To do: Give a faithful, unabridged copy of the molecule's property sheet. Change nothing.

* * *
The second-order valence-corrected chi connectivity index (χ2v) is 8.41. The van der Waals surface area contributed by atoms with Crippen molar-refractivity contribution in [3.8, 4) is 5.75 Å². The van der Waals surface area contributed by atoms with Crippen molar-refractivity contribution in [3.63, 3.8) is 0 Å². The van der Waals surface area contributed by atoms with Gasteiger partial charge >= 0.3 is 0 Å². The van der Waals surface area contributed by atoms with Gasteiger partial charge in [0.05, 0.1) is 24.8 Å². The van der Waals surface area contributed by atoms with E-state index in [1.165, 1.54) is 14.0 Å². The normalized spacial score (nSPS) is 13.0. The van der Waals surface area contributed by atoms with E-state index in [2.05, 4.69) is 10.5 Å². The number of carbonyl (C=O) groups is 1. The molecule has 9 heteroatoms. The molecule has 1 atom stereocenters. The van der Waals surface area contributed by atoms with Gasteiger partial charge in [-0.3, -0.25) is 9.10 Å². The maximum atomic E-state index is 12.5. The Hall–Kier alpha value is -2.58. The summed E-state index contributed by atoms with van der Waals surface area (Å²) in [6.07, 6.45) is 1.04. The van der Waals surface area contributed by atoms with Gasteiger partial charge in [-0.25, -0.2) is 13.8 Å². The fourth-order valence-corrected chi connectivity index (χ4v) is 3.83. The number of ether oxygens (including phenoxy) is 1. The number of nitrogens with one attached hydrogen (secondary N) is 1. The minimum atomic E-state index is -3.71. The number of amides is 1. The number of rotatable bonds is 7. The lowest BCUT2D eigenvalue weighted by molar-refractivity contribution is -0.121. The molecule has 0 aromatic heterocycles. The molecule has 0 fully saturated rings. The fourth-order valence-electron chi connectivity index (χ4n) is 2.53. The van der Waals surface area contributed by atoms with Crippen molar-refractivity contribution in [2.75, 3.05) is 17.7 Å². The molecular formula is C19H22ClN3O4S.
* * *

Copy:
The second-order valence-corrected chi connectivity index (χ2v) is 8.41. The van der Waals surface area contributed by atoms with Crippen molar-refractivity contribution in [3.8, 4) is 5.75 Å². The van der Waals surface area contributed by atoms with Crippen molar-refractivity contribution in [3.63, 3.8) is 0 Å². The van der Waals surface area contributed by atoms with Gasteiger partial charge >= 0.3 is 0 Å². The van der Waals surface area contributed by atoms with Gasteiger partial charge in [0.05, 0.1) is 24.8 Å². The van der Waals surface area contributed by atoms with E-state index in [1.165, 1.54) is 14.0 Å². The normalized spacial score (nSPS) is 13.0. The van der Waals surface area contributed by atoms with E-state index in [2.05, 4.69) is 10.5 Å². The number of carbonyl (C=O) groups is 1. The molecule has 9 heteroatoms. The molecule has 1 atom stereocenters. The van der Waals surface area contributed by atoms with Gasteiger partial charge in [-0.3, -0.25) is 9.10 Å². The maximum atomic E-state index is 12.5. The Hall–Kier alpha value is -2.58. The summed E-state index contributed by atoms with van der Waals surface area (Å²) in [6.07, 6.45) is 1.04. The van der Waals surface area contributed by atoms with Gasteiger partial charge in [-0.25, -0.2) is 13.8 Å². The fourth-order valence-corrected chi connectivity index (χ4v) is 3.83. The number of ether oxygens (including phenoxy) is 1. The number of nitrogens with one attached hydrogen (secondary N) is 1. The minimum atomic E-state index is -3.71. The number of amides is 1. The number of rotatable bonds is 7. The lowest BCUT2D eigenvalue weighted by molar-refractivity contribution is -0.121. The molecule has 0 aromatic heterocycles. The molecule has 0 fully saturated rings. The fourth-order valence-electron chi connectivity index (χ4n) is 2.53. The van der Waals surface area contributed by atoms with Crippen molar-refractivity contribution in [2.75, 3.05) is 17.7 Å². The molecular formula is C19H22ClN3O4S.